In an earlier blog post I commented on a published email exchange between skeptical biblical scholar Bart Ehrman and Frank Zindler, former editor of American Atheist Magazine. During the exchange, Zindler took the position that many elements of Christianity are in fact ripped-off from the Roman mystery cult of Mithras. This time I’ll tackle another of his claims from that exchange.

Mr. Zindler believes that the office of the papacy is directly descended from a supposed Mithraic leader who shared many of the same attributes. To make his point, Zindler quotes from Arthur Drews’ The Legend of Saint Peter: A Contribution to the Mythology of Christianity:

In Rome there exists a so-called ‘chair of Peter,’ allegedly connected to the ‘first Roman bishop.’ In reality, however, its decoration shows it to be derived from the Mithra cult. In particular, it shows the zodiac as well as the labors of the sun god on its front side, and allows absolutely no doubt that the priest who exercised his powers of office from the chair was not the Christian, but rather the Mithraic Pater Patrum [Father of Fathers] or the Pater Patratus—as the high priest of the Persian rock god chose to be called. Like the present ruler of Roman Catholic Christianity, he too had his See upon the Vatican Hill. Moreover, he enjoyed the protection of Attis, the dying and resurrecting young god of the Phrygian mysteries formerly recognized by the state, who with his mother Cybele, the archetype of the Christian Mary, had long been worshipped upon the Vatican Hill. Attis also bore the name of Papa, i.e., “Father.” And “Father” simultaneously is the name assumed by the high priest of this god who, like the “Successor upon the throne of Peter,” wore a tiara upon his head and likewise possessed the power “to bind and to loose.

There is, of course, the so-called sella gestatoria, ‘the chair of peter,’ which he is supposed to have used when he was the first bishop. It was exhibited publicly for a while in the sixties of the last century, but then prudently it was withdrawn again from the gaze of the profane crowd. That it had no relationship with Peter was only too apparent.

This is the perfect example of typical mythicist strategy: Pack as many claims as you can into a single argument. This makes the argument seem more credible to someone who may not have encountered it before, and it can be rather intimidating because there’s a lot here to refute. Zindler’s citation can be boiled down to three essential points:

  1. The Chair of Peter has inscriptions on it that were popular in Mithraism. This seems to indicate that the chair belonged to the Mithraic Pater (Father).
  2. This “Father” also had a See on Vatican Hill and a dying and rising god protected his authority.
  3. Therefore, the office of pope is really an extension of the Mithraic Pater.

These may sound like ridiculous claims to you, and they should. But even the most absurd claims deserve an answer because there are many people like Zindler who genuinely believe them.

The Real Story Behind the Chair of Peter:

There is an actual “Chair of Peter.” It’s an ancient wooden chair encased in a sculpture by Giovanni Lorenzo Bernini located in the apse of St. Peter’s Basilica in Rome. There is some question about the authenticity of this particular relic.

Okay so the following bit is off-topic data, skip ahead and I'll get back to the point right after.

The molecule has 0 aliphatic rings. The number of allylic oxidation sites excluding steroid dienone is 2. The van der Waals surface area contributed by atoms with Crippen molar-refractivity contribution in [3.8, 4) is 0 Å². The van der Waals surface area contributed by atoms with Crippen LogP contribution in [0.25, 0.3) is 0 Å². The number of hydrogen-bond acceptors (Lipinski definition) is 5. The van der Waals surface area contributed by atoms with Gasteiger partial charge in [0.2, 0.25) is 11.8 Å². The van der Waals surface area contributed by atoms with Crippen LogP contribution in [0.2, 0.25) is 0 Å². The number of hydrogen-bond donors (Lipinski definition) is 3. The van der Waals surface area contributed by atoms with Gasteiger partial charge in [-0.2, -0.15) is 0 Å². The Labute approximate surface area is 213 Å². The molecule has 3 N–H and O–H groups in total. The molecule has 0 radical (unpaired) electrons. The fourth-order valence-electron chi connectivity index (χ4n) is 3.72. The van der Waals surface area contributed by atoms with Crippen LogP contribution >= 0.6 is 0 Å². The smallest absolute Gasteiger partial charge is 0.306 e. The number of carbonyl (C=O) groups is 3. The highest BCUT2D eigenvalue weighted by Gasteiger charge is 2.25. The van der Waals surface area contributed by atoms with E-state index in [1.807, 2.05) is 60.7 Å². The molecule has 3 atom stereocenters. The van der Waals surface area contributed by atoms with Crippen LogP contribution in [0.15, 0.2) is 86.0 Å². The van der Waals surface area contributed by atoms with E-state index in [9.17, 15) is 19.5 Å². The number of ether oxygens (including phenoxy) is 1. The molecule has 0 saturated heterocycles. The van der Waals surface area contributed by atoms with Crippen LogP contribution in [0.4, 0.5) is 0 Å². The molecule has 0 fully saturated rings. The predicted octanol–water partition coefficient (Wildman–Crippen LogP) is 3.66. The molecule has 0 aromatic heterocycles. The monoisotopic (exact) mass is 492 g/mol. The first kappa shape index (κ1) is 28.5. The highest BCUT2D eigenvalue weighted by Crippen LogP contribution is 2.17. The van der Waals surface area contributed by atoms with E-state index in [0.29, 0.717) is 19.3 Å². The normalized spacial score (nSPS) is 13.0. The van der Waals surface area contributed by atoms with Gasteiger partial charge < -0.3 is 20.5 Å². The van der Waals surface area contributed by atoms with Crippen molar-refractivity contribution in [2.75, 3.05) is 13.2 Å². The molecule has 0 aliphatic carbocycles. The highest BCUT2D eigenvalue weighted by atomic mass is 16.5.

While the Original Catholic Encyclopedia concludes that “there is no reason for doubting the genuineness of the relic preserved at the Vatican,” Pope Benedict XVI was much more cautious in declaring it genuine.

The Vatican State website also explains very plainly, “Inside the Chair is a wooden throne, which, according to tradition, was used by the first Apostle. It was, however, actually a gift from Charles the Bald to the Pope in 875.”

Mithraism was dead and gone hundreds of years before this, and so it seems the chair cannot be traced back to a time when the cult had any influence at all.

What about the decorative zodiac?

The zodiac was hardly confined to the Mithras cult. In fact, it is a coordinate system based on the path of the sun on the celestial sphere that was widely used in the Roman Empire and beyond. Various cults throughout time have made use of it, but this does not mean that it is always and everywhere a sign of occult influence.

This matters because Zindler tries to connect the chair to a specific cult based on its decorative elements (It’s very hard to tell exactly what is depicted on the chair from old photographs). It does not follow that the appearance of these signs is enough to connect it to any particular cult, and the appearance of the zodiac would not be surprising given the Church’s long history of interest in the science of astronomy.

What about the “sella gestatoria”?

To make an already weak argument even weaker, Zindler’s quote states,

There is, of course, the so-called sella gestatoria, ‘the chair of peter,’ which he is supposed to have used when he was the first bishop . . . That it had no relationship with Peter was only too apparent.

It’s actually called the Sedia gestatoria (chair for carrying) and it has nothing to do with the Chair of Peter. Contrary to the claim, there was more than one and the Vatican never hid any of them. They were used to carry popes until 1978 when the famous “Popemobile” replaced them.

Stay Tuned.

Zindler makes other interesting claims about the supposed connection between Mithraism and the papacy. In my next blog post we will investigate the role of the Pater Patrum to see if it really had any similarities to the office of the pope, the history of Vatican Hill, and the other claims made by Zindler.